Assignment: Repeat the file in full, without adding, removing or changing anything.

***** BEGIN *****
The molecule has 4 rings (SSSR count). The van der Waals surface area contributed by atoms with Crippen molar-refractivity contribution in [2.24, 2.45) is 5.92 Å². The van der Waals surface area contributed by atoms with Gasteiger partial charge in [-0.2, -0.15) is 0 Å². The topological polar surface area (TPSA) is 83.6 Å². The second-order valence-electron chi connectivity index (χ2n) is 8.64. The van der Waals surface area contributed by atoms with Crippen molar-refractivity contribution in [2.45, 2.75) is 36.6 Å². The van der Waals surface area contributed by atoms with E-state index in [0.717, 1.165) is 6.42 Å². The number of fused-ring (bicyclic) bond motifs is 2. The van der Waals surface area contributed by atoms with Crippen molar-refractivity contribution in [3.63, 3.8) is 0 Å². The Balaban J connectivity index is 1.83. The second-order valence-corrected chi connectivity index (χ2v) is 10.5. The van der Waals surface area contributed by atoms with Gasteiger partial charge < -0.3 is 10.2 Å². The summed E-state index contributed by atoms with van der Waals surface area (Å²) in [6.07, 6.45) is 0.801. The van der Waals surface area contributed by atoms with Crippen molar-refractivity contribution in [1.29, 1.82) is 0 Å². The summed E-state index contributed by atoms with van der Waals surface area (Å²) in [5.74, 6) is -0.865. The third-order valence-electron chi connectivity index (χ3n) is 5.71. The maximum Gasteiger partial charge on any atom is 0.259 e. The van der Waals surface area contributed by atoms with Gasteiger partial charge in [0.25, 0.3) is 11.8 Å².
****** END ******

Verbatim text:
The molecule has 4 rings (SSSR count). The van der Waals surface area contributed by atoms with Crippen molar-refractivity contribution in [2.24, 2.45) is 5.92 Å². The van der Waals surface area contributed by atoms with Gasteiger partial charge in [-0.2, -0.15) is 0 Å². The topological polar surface area (TPSA) is 83.6 Å². The second-order valence-electron chi connectivity index (χ2n) is 8.64. The van der Waals surface area contributed by atoms with Crippen molar-refractivity contribution in [2.45, 2.75) is 36.6 Å². The van der Waals surface area contributed by atoms with E-state index in [0.717, 1.165) is 6.42 Å². The number of fused-ring (bicyclic) bond motifs is 2. The van der Waals surface area contributed by atoms with Crippen molar-refractivity contribution in [3.63, 3.8) is 0 Å². The Balaban J connectivity index is 1.83. The second-order valence-corrected chi connectivity index (χ2v) is 10.5. The van der Waals surface area contributed by atoms with Gasteiger partial charge < -0.3 is 10.2 Å². The summed E-state index contributed by atoms with van der Waals surface area (Å²) in [6.07, 6.45) is 0.801. The van der Waals surface area contributed by atoms with Crippen molar-refractivity contribution in [1.29, 1.82) is 0 Å². The summed E-state index contributed by atoms with van der Waals surface area (Å²) in [5.74, 6) is -0.865. The third-order valence-electron chi connectivity index (χ3n) is 5.71. The maximum Gasteiger partial charge on any atom is 0.259 e. The van der Waals surface area contributed by atoms with Gasteiger partial charge in [0.25, 0.3) is 11.8 Å².